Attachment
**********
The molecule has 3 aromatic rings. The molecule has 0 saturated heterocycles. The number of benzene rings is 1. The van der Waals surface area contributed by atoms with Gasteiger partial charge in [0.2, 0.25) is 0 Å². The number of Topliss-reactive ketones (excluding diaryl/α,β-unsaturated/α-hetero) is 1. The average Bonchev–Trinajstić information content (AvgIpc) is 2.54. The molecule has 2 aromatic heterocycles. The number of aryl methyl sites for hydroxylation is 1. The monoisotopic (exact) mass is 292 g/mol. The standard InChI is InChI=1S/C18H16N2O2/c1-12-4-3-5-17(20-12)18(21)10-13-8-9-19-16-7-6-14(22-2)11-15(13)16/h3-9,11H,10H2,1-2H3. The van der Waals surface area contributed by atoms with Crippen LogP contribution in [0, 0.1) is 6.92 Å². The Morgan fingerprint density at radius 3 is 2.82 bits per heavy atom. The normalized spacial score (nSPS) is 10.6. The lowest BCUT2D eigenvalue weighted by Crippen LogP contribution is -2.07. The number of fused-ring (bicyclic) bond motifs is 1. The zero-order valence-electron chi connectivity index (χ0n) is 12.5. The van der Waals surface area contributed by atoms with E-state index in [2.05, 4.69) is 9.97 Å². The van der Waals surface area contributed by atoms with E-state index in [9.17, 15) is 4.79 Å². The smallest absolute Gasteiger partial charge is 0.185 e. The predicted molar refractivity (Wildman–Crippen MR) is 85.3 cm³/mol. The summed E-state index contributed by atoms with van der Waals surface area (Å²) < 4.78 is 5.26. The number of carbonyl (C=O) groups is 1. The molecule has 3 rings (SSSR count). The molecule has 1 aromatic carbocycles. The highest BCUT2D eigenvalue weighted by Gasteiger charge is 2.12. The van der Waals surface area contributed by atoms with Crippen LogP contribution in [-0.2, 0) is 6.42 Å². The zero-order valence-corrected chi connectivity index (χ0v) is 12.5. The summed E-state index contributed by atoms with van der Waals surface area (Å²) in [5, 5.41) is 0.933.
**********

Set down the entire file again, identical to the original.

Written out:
The molecule has 3 aromatic rings. The molecule has 0 saturated heterocycles. The number of benzene rings is 1. The van der Waals surface area contributed by atoms with Gasteiger partial charge in [0.2, 0.25) is 0 Å². The number of Topliss-reactive ketones (excluding diaryl/α,β-unsaturated/α-hetero) is 1. The average Bonchev–Trinajstić information content (AvgIpc) is 2.54. The molecule has 2 aromatic heterocycles. The number of aryl methyl sites for hydroxylation is 1. The monoisotopic (exact) mass is 292 g/mol. The standard InChI is InChI=1S/C18H16N2O2/c1-12-4-3-5-17(20-12)18(21)10-13-8-9-19-16-7-6-14(22-2)11-15(13)16/h3-9,11H,10H2,1-2H3. The van der Waals surface area contributed by atoms with Crippen LogP contribution in [0, 0.1) is 6.92 Å². The Morgan fingerprint density at radius 3 is 2.82 bits per heavy atom. The normalized spacial score (nSPS) is 10.6. The lowest BCUT2D eigenvalue weighted by Crippen LogP contribution is -2.07. The number of fused-ring (bicyclic) bond motifs is 1. The zero-order valence-electron chi connectivity index (χ0n) is 12.5. The van der Waals surface area contributed by atoms with E-state index in [2.05, 4.69) is 9.97 Å². The van der Waals surface area contributed by atoms with E-state index in [9.17, 15) is 4.79 Å². The smallest absolute Gasteiger partial charge is 0.185 e. The predicted molar refractivity (Wildman–Crippen MR) is 85.3 cm³/mol. The summed E-state index contributed by atoms with van der Waals surface area (Å²) < 4.78 is 5.26. The number of carbonyl (C=O) groups is 1. The molecule has 3 rings (SSSR count). The molecule has 1 aromatic carbocycles. The highest BCUT2D eigenvalue weighted by Gasteiger charge is 2.12. The van der Waals surface area contributed by atoms with Crippen LogP contribution in [-0.2, 0) is 6.42 Å². The zero-order valence-corrected chi connectivity index (χ0v) is 12.5. The summed E-state index contributed by atoms with van der Waals surface area (Å²) in [5, 5.41) is 0.933.